(originally posted Thu 10 May 2007 6:11 p.m.)
If the name Kevin Harrington doesn't sound familiar, maybe one of the hundreds of products his company's made billions selling will: The Foodsaver, The Jetstream Oven, Wolfman Jack's Solid Gold Rock'n Roll Hits, Ginsu Knives, or how about the Flowbee.
With well over $3 billion in sales, the numbers are mind-blowing, but then again, so is the wacky world of direct response advertising, an industry that's success not even Willy Loman could have predicted. At their best, these infomercials entangle themselves with pop culture, living out lives well beyond their initial television runs; and at their worst, they're guilty of the same virility, finding a way into our minds through goofy demos or impossible-to-forget jingles.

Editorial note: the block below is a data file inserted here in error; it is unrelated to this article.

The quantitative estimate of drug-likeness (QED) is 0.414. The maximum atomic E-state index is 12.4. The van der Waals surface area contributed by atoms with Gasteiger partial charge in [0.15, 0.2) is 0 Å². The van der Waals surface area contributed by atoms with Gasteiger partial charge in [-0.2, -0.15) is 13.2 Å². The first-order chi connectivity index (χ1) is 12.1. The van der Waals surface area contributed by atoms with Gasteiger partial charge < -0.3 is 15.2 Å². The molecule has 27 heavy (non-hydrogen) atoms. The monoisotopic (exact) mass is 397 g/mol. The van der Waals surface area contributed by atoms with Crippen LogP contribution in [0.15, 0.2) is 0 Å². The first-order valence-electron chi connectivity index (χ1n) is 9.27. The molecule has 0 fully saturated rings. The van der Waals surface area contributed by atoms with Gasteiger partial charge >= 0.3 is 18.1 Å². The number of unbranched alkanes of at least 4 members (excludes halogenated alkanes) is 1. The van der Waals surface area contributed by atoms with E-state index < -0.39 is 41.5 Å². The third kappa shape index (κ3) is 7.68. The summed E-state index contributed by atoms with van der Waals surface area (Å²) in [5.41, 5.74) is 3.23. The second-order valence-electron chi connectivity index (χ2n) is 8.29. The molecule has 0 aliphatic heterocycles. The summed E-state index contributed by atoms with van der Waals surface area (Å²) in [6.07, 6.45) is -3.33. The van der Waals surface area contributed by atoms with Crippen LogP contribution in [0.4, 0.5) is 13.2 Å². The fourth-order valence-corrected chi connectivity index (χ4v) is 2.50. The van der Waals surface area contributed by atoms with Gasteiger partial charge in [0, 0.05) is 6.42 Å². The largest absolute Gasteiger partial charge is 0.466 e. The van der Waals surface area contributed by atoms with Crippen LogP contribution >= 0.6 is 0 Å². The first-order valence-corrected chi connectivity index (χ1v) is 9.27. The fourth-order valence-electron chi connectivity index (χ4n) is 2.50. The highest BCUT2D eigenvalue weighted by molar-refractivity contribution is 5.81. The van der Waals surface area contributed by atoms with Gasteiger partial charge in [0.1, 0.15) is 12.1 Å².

But that's exactly what's so great about modern American capitalism. If you can market it, can you sell just about anything. Questions? Comments? firstname.lastname@example.org
Questions? Comments? email@example.com